Developments that people can work, live and relax in make the best use of any space. They offer people convenience on a massive scale, which explains why more mixed-use projects are cropping up across Asia, North America and – particularly – the UK.
But the way in which they’re designed and built is entirely unique, posing different challenges to the construction teams behind them. Bringing the best people on board is crucial if a project is to complete on time and on budget. So, what must they consider?
We have some answers.
Different environments have to function together
When someone enters a mixed-use site, they might work eight hours in an office, take a lunchtime gym break, head to a bar at 6pm and pick up some shopping on their way home – all in the same building. Apartments may even be waiting on the upper floors.
From a construction perspective, that means ensuring that every ‘zone’ (residential, commercial and leisure) is laid out perfectly. Each area’s size and utility requirements have to be carefully considered, but the areas should also work together.
Walkways and entry points have to be clear. Ceilings should be higher for public areas to give a greater sense of space. Transport, access and ventilation must be appropriate for each use. The size, location and distance between each part of the development can decide whether it meets its aims or falls flat.
Budgets need to be flexible and strictly managed
The cost of a mixed-use site can spiral if left unchecked – more so than most other build projects. There’s simply more diverse materials, specifications and infrastructure concerns.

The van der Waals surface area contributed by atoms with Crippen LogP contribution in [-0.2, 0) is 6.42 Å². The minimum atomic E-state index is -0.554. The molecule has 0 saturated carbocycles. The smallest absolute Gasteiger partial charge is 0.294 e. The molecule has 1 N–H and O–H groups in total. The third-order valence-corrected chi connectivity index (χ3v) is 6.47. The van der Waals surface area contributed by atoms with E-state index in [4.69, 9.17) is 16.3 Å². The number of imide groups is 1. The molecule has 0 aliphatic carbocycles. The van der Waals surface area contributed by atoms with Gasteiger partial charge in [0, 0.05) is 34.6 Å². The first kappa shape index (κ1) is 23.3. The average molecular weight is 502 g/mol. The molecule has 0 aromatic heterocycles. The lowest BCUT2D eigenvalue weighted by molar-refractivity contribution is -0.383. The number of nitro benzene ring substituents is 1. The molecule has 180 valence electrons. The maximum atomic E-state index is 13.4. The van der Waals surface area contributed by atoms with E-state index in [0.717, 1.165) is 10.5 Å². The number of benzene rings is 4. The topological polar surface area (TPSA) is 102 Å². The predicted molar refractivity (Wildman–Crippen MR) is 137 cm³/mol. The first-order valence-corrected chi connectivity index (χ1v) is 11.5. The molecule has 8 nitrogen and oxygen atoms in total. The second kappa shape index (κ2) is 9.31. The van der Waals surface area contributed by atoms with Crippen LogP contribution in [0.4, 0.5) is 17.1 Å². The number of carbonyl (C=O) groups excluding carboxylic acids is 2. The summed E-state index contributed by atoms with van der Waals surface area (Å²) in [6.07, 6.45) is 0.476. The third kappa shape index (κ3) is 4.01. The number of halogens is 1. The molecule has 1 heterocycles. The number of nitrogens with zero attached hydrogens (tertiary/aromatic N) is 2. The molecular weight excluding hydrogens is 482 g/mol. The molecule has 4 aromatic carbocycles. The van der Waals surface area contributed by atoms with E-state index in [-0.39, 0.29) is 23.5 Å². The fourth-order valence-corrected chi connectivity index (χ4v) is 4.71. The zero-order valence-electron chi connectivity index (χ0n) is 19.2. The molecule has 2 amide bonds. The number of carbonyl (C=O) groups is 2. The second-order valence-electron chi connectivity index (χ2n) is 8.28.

Glass and concrete could be used for an office section, for example, whereas MDF, stone and steel may be needed for apartments on the other side of the development. Again, with the right planning skills, a construction team can inform a robust budget by assigning precise material costs to every area of the build.
Leaving room for unforeseen changes (such as last-minute redesigns to a retail outlet, for instance) gives that budget more security. Whether that’s 5% or 10% on top of the initial cost, it’s worth having a buffer. Developers and construction professionals need to talk openly about this whilst forming their strategy.
Public engagement can’t be ignored
What are the objections to large mixed-use projects? Are they right for the area? Are they taking too much business from nearby brands?
Mixed-use sites should add to the community, not take anything away from it. So it’s vital to encourage the public to make their opinions heard. They may have comments on the size, location, or use of sustainable practices. Construction teams have to have the compassion and respect to take these views into account as the project gets underway.
Whether these mixed-use developments are business parks or apartments with shops attached, construction leaders have much to think about… That’s why Build Space only source the perfect candidates for the job.
Learn more about our construction management hiring expertise. We enhance any mixed-use strategy, backed by the experience and knowledge of all the forms a site may take.